Purpose of review Strong preclinical data support prophylactic probiotics as an effective preventive strategy for diarrhoea secondary to anticancer therapies. To determine the composite evidence that this approach translates to the clinic, we performed a meta-analysis of randomized controlled trials (RCTs) of prophylactic probiotics for the prevention of cancer therapy-induced diarrhoea. Recent findings A three-step search strategy was used to identify relevant studies (1 June 2000-1 June 2017) investigating probiotic intervention for diarrhoea secondary to any cancer therapy (cytotoxic, targeted and immunotherapies). RCTs across PubMed, Embase, CINAHL and CENTRAL were assessed for eligibility and assessed using RevMan 5.3 (The Cochrane Collaboration). Seven trials with a total of 1091 patients were included in this meta-analysis. Compared with placebo, prophylactic probiotics did not prevent or reduce the overall incidence of diarrhoea or severe CTCAE Grade at least 3 diarrhoea [relative risk (RR)=0.81, 95% confidence interval (95% CI)=0.60-1.09, Z=1.41, P=0.16; RR=0.54, 95% CI=0.25-1.16, Z=1.58, P=0.11], nor did it influence the use of rescue medication (RR=0.93, 95% CI=0.53-1.65, Z=0.24, P=0.81). Summary Current evidence does not support widespread implementation of probiotics for diarrhoea secondary to cytotoxic therapy and the tyrosine kinase inhibitor, dacomitinib. Research efforts should be diverted to pair specific forms of gastrointestinal toxicity and their unique microbial phenotype to develop the ideal microbial protectant.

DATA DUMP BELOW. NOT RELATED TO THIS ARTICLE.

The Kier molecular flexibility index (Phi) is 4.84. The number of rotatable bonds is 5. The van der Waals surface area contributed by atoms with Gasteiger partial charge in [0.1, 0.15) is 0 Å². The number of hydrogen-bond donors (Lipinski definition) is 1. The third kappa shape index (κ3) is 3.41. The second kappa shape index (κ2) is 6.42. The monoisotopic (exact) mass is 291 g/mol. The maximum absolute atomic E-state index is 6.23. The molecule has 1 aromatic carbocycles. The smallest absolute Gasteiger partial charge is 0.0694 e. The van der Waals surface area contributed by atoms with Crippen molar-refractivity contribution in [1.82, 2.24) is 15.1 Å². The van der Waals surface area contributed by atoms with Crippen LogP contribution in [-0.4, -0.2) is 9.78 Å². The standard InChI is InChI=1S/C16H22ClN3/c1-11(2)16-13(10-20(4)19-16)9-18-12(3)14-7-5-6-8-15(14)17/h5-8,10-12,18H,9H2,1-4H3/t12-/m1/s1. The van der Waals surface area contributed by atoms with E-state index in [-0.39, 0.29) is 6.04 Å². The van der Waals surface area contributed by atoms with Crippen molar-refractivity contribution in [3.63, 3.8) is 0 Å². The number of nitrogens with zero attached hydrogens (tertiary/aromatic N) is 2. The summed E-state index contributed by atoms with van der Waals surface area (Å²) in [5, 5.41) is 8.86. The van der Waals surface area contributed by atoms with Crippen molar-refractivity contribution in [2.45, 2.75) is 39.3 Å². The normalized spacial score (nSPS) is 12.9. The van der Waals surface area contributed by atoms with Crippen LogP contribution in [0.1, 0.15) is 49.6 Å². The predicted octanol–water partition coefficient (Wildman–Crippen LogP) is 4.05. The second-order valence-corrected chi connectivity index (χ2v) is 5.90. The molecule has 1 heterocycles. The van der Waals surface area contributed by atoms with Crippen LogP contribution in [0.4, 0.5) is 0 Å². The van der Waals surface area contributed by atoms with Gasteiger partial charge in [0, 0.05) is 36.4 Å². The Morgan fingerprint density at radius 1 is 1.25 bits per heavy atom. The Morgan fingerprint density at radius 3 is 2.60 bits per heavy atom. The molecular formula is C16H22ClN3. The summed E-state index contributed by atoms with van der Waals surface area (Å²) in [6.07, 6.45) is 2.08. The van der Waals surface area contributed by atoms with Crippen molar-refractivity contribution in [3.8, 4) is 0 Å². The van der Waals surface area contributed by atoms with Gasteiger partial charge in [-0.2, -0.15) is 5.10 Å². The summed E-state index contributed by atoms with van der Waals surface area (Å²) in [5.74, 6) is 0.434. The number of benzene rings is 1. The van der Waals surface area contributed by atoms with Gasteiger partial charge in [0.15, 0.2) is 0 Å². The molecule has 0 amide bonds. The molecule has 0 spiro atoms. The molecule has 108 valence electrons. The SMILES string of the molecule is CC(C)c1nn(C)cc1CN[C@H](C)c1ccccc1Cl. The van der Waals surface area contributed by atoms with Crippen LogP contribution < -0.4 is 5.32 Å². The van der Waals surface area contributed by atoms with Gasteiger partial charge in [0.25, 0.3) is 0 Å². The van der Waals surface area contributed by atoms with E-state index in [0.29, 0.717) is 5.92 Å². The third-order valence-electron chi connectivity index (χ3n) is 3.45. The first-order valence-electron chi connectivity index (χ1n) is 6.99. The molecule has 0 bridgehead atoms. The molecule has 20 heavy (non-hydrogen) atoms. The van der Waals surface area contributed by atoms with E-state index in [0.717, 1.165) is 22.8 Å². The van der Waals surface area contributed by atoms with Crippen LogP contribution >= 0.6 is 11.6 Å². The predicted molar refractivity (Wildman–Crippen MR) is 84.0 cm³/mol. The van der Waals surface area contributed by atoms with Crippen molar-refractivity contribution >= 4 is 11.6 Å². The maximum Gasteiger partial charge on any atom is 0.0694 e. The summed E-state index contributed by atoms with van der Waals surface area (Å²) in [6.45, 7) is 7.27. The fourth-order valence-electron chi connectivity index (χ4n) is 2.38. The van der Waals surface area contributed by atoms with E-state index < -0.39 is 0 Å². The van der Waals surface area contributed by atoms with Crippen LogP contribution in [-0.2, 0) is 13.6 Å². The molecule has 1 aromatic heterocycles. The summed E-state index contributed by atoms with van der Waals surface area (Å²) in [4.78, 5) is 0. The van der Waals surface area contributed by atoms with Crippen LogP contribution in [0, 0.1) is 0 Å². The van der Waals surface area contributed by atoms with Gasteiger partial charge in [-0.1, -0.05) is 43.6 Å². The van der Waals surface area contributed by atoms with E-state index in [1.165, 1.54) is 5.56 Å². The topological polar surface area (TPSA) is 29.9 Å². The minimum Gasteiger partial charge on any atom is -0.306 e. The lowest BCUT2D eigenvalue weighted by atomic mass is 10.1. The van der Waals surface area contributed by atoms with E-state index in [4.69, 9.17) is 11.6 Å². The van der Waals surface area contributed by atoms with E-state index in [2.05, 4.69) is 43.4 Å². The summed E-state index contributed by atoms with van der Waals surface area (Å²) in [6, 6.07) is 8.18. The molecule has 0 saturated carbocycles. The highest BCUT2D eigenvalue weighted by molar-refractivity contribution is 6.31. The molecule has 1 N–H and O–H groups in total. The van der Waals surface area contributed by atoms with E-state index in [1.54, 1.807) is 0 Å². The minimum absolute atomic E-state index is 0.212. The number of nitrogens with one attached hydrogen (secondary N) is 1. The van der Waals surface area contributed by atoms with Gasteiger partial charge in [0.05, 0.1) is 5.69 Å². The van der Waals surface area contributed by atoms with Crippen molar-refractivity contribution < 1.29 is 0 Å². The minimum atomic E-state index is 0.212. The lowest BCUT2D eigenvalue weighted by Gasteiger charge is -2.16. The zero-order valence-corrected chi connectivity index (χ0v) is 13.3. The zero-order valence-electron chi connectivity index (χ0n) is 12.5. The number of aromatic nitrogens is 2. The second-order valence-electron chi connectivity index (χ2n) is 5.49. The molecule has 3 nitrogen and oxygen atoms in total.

- cancer therapy
ASJC Scopus subject areas
- Critical Care and Intensive Care Medicine